Understanding freedom of movement
Free movement of workers in the EU is a reason millions of UK citizens have benefited from 40 years of European membership, allowing us to up-sticks and move somewhere more exotic; anywhere from Nice to Nicosia. While the immigration debate tends to focus on EU citizens who live here, the lives of Brits who move abroad, whether for a few months, or for decades, are often not mentioned.
But this is not simply a case of just allowing us to enjoy a life in the sun. It has long been said that if Europe could achieve a greater mobility of workers, comparable to levels in the US, for example, then this would help tackle unemployment. This was supported by a recent economic survey of the EU by the OECD. The survey also stresses the need to ensure that highly skilled workers in particular be more mobile to help reduce skills gaps.
The right to free movement includes the right of establishment. This means that a successful self-employed British builder can take an early retirement in Spain, continuing to use their trade, finding jobs locally on the Mediterranean.
The latest figures show that over 700,000 British people are officially registered as living in another EU country. From finding love to seeking out an adventure, membership of the EU allows for us all to pursue our dreams in 27 different countries.
Free movement of workers is, however, the EU initiative I would nominate for reform. When the reality of mass movement of EU citizens happened from 2004, with many citizens from central and eastern Europe moving to the UK in a relatively short space of time, it is clear that we were unprepared for this.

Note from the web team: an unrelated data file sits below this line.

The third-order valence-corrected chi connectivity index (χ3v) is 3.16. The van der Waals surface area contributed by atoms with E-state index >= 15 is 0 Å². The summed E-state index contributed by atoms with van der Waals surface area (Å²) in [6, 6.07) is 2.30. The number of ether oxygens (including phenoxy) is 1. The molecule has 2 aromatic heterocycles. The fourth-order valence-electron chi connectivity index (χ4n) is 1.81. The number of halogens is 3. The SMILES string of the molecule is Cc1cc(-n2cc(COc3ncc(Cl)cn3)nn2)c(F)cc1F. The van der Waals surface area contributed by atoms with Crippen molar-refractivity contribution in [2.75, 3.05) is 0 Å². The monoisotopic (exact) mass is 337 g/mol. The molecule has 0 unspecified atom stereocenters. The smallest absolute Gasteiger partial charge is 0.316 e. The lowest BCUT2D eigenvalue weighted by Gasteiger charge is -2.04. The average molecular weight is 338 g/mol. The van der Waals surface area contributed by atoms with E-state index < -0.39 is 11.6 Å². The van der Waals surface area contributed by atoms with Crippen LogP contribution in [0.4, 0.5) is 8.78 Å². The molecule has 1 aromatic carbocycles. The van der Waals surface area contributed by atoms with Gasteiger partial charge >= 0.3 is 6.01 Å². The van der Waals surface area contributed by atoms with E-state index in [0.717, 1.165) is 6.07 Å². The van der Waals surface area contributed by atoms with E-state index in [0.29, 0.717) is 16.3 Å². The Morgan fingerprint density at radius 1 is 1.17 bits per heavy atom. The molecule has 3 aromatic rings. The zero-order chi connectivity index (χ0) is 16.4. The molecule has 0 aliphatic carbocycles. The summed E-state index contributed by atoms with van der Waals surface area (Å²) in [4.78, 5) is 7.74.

One of the issues with managing EU migration is that there is no natural home for it to sit. The Home Office is focused on migrants from third countries, while HMRC and the Department of Work and Pensions are focused on ensuring that migrants are correctly registered for income tax and national insurance. In 2004 there was simply no central response to tracking where these new migrants were living and what kind of resource was needed from public services, such as health and education.
In addition to that, the migration of hundreds of thousands of workers, many of whom ended up in low-paid jobs, meant that more unscrupulous operators, whether employers, agencies or landlords, took advantage of a new and uninformed workforce.
While much of the response to managing migration needs to be tackled at a national level, the European institutions which extol the virtues of free movement should also help manage the consequences of it. The European Commission could, for example, coordinate an exchange of intelligence between labour inspectorates to ensure that scams aimed at deceiving and exploiting workers across borders are closed down.
Consideration should also be given as to how to gradually build up free movement rights. In 2004 almost 75 million people became EU citizens overnight. Simply seeing what happens, with no opportunity for clawback, is not a solution. The right to establishment for self-employed workers should also be considered, alongside the free movement of workers, otherwise barriers to employment abroad simply result in workers falsely claiming self-employment, usually to their detriment.
Finally, greater analysis of the post-2004 movement of workers should be carried out at a European level. Sometimes the movement of workers to fill skills gaps in the UK, from anaesthetists to bus drivers, simply left skills shortages back in their home countries. Having a real understanding of how free movement of labour can best bring benefits to our economies, whilst focusing on mitigating negative impacts on the ground should help build a prosperous and open EU for us all to benefit from.
Anne Fairweather was third on the London Labour European parliamentary list in 2009. She tweets @AnneFairweather
EU, Europe, migration, OECD